GINGERBREADBeat 1 cup of shortening (or butter or 3/4 cup canola or other vegetable oil), add 1 cup brown sugar, and blend, then 2 eggs, then 1 cup of molasses (black strap or cane). Separately sift and mix 2/3 cup of soy with 1 t. salt, 1-½ t. of baking soda, 1 t. ginger, 1 t. cinnamon. Mix this with 2-1/6 cups of rye or whole wheat flour. Then add in 3 parts, alternating with 1 cup of boiling water, stirring after each addition, to the shortening/oil mixture. Pour batter into a greased 12 x 16 or two 8 x 8 inch pans. Bake at 350 degrees F. for 35 to 40 minutes. Delicious warm or cold. Especially on a rainy day.

I want to thank my followers and those leaving comments to cheer me on.  A new venture is both exciting and at times overwhelming.  As to what I used to do when I awakened by hot flashes during the night, I would throw off the covers and go back to sleep.  By day, I'll take off the layers I needed to for comfort. 

But the biggest thing is seeing menopause  as normal and prelude to the best time in a woman's life, which in Russia they call the "baba summer."  You become a baba at 40.  Probably Americans at 50, kids raised, more time for us.  Their name for Indian Summer is Baba Summer.  Enjoy your baba summer, expect to live well, actively, healthily for a long time, and you probably will.  After the 20s, the rest of our lives depends on our attitudes, which goes for men, too.  Men welcome here, too.  Zest can begin for men, too, around 50.  Why not?  Judy Hogan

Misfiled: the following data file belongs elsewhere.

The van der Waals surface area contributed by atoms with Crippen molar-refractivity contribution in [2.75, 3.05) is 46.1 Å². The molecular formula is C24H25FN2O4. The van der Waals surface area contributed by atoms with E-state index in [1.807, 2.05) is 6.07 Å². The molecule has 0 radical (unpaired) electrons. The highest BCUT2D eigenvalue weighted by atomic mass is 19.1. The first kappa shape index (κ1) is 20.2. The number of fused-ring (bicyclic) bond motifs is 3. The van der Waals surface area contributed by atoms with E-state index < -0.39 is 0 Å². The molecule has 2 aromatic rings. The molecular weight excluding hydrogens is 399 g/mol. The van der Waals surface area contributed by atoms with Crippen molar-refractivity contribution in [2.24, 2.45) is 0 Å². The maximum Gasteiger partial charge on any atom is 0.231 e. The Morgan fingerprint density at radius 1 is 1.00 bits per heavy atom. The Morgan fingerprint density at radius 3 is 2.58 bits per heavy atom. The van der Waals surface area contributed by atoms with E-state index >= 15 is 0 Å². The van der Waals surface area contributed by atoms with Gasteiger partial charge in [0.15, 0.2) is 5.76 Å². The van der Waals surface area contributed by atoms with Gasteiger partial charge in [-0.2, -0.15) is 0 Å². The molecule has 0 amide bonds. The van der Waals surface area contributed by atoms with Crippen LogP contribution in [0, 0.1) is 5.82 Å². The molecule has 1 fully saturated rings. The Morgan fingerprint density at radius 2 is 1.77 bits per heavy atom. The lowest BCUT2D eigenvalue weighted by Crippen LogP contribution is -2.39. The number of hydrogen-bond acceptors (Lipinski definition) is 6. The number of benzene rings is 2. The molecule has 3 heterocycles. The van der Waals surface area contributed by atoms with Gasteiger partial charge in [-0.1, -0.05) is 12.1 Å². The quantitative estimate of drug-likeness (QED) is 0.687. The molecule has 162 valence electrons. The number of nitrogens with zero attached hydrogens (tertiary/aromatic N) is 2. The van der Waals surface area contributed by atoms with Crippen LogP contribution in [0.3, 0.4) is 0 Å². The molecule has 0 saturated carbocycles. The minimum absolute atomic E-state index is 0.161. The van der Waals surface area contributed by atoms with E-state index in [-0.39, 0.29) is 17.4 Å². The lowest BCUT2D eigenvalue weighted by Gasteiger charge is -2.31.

Saturday, January 15, 2011

First Postmenopausal Zest Blog

Back in 2000, when we had our big snowstorm in central North Carolina, that stranded trucks on the interstate, landed two feet of unexpected snow on our roads that most of us don’t know how to drive on when there’s ice, and then for weeks, after the snow melted by day, the black ice returned at night, I used the time to write a recipe book called: The PMZ Poor Woman’s Cookbook. Eleven years later, we are having a series of snowy, icy events that tend to keep me housebound on my small farm more than I would wish. The chickens look at the icy ground and won’t go out, or they don’t’ like the cold wind. So they sit around and dig great holes in the straw on the coop floor, and wait for me to bring them warm water and bread scraps or anything interesting. So I decided to start a blog, my first venture into this new world of social-networking. I was nudged in this direction, too, by promising to a small press called Mainly Murder, which is reading one of my mystery novels (Haw) for possible publication, that, if they would publish it, I would do a blog. Haw features a mid-50s poet who is in the PMZ phase of her life, her kids out of the nest, her hormones at peak functioning, with a new zest for adventure.. I myself am 73, healthy, enjoy my life, stay active both physically and mentally, and have had 20 years of post-menopausal zest. So here’s to the zest phase of a woman’s life. I’ll share my thoughts and experiences, and maybe in the comment sections, you’ll share yours. I’ll include a recipe from my cookbook each time I blog, too, for fun. Here’s how the cookbook began:

"Genius is the ability to invent in difficult circumstances." Jean Paul SartreThis cookbook is in response to comments and questions from my friends about how I managed to do the things I did on so little money and to their requests for recipes. It’s aimed at women about to enter menopause, completing it, or past it.